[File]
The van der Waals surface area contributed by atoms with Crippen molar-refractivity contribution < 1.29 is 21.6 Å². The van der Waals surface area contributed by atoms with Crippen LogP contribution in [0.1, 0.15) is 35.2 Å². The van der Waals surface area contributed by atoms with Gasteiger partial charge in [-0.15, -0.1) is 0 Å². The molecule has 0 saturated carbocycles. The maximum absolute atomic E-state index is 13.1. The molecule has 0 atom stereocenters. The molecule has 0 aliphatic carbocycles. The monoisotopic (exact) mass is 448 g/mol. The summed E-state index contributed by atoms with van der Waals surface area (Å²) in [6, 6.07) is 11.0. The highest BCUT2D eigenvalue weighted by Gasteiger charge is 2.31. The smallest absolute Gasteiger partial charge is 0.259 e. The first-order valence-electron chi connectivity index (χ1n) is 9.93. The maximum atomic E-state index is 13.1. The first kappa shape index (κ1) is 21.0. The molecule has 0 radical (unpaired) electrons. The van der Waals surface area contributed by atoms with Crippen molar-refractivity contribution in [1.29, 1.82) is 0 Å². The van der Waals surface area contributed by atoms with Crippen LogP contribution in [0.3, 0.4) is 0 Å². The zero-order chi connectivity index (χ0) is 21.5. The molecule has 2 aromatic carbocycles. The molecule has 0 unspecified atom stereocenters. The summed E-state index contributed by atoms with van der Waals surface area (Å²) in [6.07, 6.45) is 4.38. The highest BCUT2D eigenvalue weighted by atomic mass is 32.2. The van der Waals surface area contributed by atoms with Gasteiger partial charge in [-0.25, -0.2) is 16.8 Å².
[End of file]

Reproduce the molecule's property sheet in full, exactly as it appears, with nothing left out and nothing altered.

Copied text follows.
The van der Waals surface area contributed by atoms with Crippen molar-refractivity contribution < 1.29 is 21.6 Å². The van der Waals surface area contributed by atoms with Crippen LogP contribution in [0.1, 0.15) is 35.2 Å². The van der Waals surface area contributed by atoms with Gasteiger partial charge in [-0.15, -0.1) is 0 Å². The molecule has 0 saturated carbocycles. The maximum absolute atomic E-state index is 13.1. The molecule has 0 atom stereocenters. The molecule has 0 aliphatic carbocycles. The monoisotopic (exact) mass is 448 g/mol. The summed E-state index contributed by atoms with van der Waals surface area (Å²) in [6, 6.07) is 11.0. The highest BCUT2D eigenvalue weighted by Gasteiger charge is 2.31. The smallest absolute Gasteiger partial charge is 0.259 e. The first-order valence-electron chi connectivity index (χ1n) is 9.93. The maximum atomic E-state index is 13.1. The first kappa shape index (κ1) is 21.0. The molecule has 0 radical (unpaired) electrons. The van der Waals surface area contributed by atoms with Crippen molar-refractivity contribution in [1.29, 1.82) is 0 Å². The van der Waals surface area contributed by atoms with Crippen LogP contribution in [0.3, 0.4) is 0 Å². The zero-order chi connectivity index (χ0) is 21.5. The molecule has 2 aromatic carbocycles. The molecule has 0 unspecified atom stereocenters. The summed E-state index contributed by atoms with van der Waals surface area (Å²) in [6.07, 6.45) is 4.38. The highest BCUT2D eigenvalue weighted by atomic mass is 32.2. The van der Waals surface area contributed by atoms with Gasteiger partial charge in [-0.25, -0.2) is 16.8 Å².